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Telekinesis & Time To Use
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CRMcNeill
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PostPosted: Tue Sep 04, 2018 4:55 pm    Post subject: Telekinesis & Time To Use Reply with quote

In the films, Telekinesis does not appear to happen instantly. It always seems to require that the character using it needs a little bit of time to make it happen. In the prequels, the Jedi don't seem particularly shy about using TK to attack battle droids (or Royal Guardsmen), but the times it does get used seem to be during lulls in the battle, where the Jedi aren't actively dueling or parrying with their sabers.

I'm wondering if it might be appropriate to represent this by increasing the Time to Use for Telekinesis, perhaps having it take effect at the beginning of the round after you use it. I'm open to alternate suggestions, but I do think the evidence in the films is quite strongly in favor of something to that effect.

As an aside, I do also think there should be a separate, more advanced TK skill, most likely at the CSA level, that allows a Jedi to use TK both as a Reaction skill and a weapon. Something like this would explain (among other things) how Joruus C'baoth was able to use TK on an arrow in flight in HttE, and to use a TK'd rock to intercept a blaster bolt from Rukh in the same scene. I wrote up something to that effect in the past, but it's been a while since I've gone back and looked at it, so it may need an update.
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Naaman
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PostPosted: Tue Sep 04, 2018 5:09 pm    Post subject: Reply with quote

I can recall many of the scenes that you are referring to, and I will have to disagree that there needs to be a delay in its effect. Many of the combative uses of TK don't happen "while" Jedi are attacking/parrying, but many happen as part of a fluid sequence in a sort of combination attack.

I would assert that any "delay" in the effect is shown for dramatic value, in much the same way that the physical hand gesture is: it's there for the benefit of the audience so we know who is doing what. Not because TK actually requires use of the hands.

How do you interpret Qui-Gon's usd of it immediately after slicing down one droid and then firing it off even while holstering his lightsaber in a sort of reverse iaijitsu move?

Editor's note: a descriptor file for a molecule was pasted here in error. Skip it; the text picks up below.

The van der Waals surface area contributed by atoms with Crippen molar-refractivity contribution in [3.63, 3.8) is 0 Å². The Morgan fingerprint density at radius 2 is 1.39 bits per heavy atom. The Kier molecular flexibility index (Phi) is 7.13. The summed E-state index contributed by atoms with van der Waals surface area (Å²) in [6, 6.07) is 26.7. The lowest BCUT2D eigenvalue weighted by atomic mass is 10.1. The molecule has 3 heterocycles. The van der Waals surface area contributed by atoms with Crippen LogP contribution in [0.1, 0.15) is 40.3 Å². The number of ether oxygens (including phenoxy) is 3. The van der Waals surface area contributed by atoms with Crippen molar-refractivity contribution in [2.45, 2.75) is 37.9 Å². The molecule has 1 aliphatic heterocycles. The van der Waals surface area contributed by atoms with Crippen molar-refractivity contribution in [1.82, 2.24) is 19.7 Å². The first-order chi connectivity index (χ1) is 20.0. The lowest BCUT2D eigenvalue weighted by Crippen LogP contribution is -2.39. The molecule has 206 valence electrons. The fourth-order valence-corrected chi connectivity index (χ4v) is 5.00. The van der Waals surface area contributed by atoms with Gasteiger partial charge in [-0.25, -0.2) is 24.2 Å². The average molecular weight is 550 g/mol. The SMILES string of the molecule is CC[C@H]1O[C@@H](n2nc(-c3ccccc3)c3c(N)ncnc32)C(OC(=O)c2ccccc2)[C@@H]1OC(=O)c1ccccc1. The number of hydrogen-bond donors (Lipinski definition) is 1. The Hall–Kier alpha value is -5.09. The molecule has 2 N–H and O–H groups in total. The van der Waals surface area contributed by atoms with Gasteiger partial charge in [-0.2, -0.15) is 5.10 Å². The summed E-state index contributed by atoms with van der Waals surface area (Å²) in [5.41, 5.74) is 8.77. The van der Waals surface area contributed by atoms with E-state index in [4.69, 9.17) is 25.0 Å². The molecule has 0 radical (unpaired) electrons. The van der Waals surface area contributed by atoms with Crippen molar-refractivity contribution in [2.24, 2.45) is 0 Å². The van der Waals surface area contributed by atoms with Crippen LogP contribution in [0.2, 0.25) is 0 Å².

Darth Maul literally uses it on ObiWan while parrying/attacking with his lightsaber.

Also, it has traditionally been accepted that TK is required to "throw the lightsaber." Do you see Yoda's use of this technique in EP3 as delayed? I don't.

We also see Jedi able to brawl while TKing their lightsaber back to hand just in time to parry the next attack, etc.
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cheshire
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PostPosted: Tue Sep 04, 2018 6:04 pm    Post subject: Reply with quote

Also, since a round is approximately five seconds, that's a considerable delay between initiation and effect. I'm not sure that's played out in film evidence that someone makes a physical sign that they're going to use it, and then up to five seconds later the thing happens.
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CRMcNeill
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PostPosted: Tue Sep 04, 2018 6:12 pm    Post subject: Reply with quote

cheshire wrote:
Also, since a round is approximately five seconds, that's a considerable delay between initiation and effect. I'm not sure that's played out in film evidence that someone makes a physical sign that they're going to use it, and then up to five seconds later the thing happens.

As I said, I'm open to suggestions. I mentioned splitting the two because rounds are the only really way in the game to divide up time.
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Raven Redstar
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PostPosted: Tue Sep 04, 2018 6:22 pm    Post subject: Reply with quote

If you add in certain converted powers from D20, there are several abilities that could be used as reactive skills in the ways you described.

Push, Pull, Grenade Defense, Missile Defense.
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CRMcNeill